Skip to Main Content
U.S. Forest Service
Caring for the land and serving people

United States Department of Agriculture

Home > Search > Publication Information

  1. Share via EmailShare on FacebookShare on LinkedInShare on Twitter
    Dislike this pubLike this pub
    Author(s): J. Morgan Varner; Sharon M. Hood; Doug P. Aubrey; Kara Yedinak; J. Kevin Hiers; W. Matthew Jolly; Timothy M. Shearman; Jennifer K. McDaniel; Joseph J. O'Brien; Eric M. Rowell
    Date: 2021
    Source: New Phytologist. 231: 1676-1685.
    Publication Series: Scientific Journal (JRNL)
    Station: Rocky Mountain Research Station
    PDF: Download Publication  (2.0 MB)


    The dead foliage of scorched crowns is one of the most conspicuous signatures of wildland fires. Globally, crown scorch from fires in savannas, woodlands and forests causes tree stress and death across diverse taxa. The term crown scorch, however, is inconsistently and ambiguously defined in the literature, causing confusion and conflicting interpretation of results. Furthermore, the underlying mechanisms causing foliage death from fire are poorly understood. The consequences of crown scorch – alterations in physiological, biogeochemical and ecological processes and ecosystem recovery pathways – remain largely unexamined. Most research on the topic assumes the mechanism of leaf and bud death is exposure to lethal air temperatures, with few direct measurements of lethal heating thresholds. Notable information gaps include how energy transfer injures and kills leaves and buds, how nutrients, carbohydrates, and hormones respond, and what physiological consequences lead to mortality. We clarify definitions to encourage use of unified terminology for foliage and bud necrosis resulting from fire. We review the current understanding of the physical mechanisms driving foliar injury, discuss the physiological responses, and explore novel ecological consequences of crown injury from fire. From these elements, we propose research needs for the increasingly interdisciplinary study of fire effects.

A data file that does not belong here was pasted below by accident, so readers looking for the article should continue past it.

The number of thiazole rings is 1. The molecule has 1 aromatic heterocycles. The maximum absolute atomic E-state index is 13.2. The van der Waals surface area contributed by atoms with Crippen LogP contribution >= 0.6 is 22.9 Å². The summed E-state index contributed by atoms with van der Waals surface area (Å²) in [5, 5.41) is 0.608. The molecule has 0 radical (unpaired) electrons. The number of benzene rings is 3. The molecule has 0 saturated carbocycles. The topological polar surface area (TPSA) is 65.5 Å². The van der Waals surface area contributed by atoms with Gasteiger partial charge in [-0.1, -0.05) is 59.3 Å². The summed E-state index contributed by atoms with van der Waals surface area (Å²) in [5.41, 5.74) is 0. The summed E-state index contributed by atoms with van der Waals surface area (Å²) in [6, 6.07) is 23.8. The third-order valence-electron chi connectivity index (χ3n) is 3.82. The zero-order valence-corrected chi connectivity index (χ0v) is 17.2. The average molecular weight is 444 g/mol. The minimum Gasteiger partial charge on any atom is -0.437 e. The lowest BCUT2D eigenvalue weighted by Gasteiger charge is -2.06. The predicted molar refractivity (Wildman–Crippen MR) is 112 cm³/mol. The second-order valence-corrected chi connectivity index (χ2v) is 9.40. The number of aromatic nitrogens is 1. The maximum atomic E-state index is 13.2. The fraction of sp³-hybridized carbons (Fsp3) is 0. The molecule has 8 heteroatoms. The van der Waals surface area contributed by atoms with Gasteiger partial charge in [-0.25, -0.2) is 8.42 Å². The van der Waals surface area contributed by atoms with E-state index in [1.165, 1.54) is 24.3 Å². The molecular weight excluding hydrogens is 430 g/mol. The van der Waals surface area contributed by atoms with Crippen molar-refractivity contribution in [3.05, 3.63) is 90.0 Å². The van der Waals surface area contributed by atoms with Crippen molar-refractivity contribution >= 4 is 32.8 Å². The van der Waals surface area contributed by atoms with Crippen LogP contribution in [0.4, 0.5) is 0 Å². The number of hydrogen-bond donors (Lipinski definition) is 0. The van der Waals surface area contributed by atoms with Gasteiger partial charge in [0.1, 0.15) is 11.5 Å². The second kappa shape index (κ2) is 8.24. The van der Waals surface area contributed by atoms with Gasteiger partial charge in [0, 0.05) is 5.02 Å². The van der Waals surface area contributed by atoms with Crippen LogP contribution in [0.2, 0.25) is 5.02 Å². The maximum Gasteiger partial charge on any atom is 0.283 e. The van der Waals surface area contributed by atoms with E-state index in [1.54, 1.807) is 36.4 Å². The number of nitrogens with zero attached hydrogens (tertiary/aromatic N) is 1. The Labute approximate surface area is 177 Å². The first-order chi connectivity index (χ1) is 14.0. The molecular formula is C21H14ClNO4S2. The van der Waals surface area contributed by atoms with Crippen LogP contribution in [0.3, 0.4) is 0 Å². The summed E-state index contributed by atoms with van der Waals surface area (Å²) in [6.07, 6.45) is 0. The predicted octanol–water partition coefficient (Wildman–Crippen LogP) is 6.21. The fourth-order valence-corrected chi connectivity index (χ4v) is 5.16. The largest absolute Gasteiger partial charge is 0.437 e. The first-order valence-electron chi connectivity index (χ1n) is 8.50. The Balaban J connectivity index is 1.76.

Publication Notes

    • You may send email to to request a hard copy of this publication.
    • (Please specify exactly which publication you are requesting and your mailing address.)
    • We recommend that you also print this page and attach it to the printout of the article, to retain the full citation information.
    • This article was written and prepared by U.S. Government employees on official time, and is therefore in the public domain.


    Varner, J. Morgan; Hood, Sharon M.; Aubrey, Doug. P.; Yedinak, Kara; Hiers, J. Kevin; Jolly, W. Matthew; Shearman, Timothy M.; McDaniel, Jennifer K.; O'Brien, Joseph J.; Rowell, Eric M. 2021. Tree crown injury from wildland fires: Causes, measurement and ecological and physiological consequences. New Phytologist. 231: 1676-1685.


    Google Scholar


    convection, crown scorch, energy dose, fire effects, leaves, plant hydraulics, post-fire tree mortality, tree stress

    Related Search

    XML: View XML
Show More
Show Fewer
Jump to Top of Page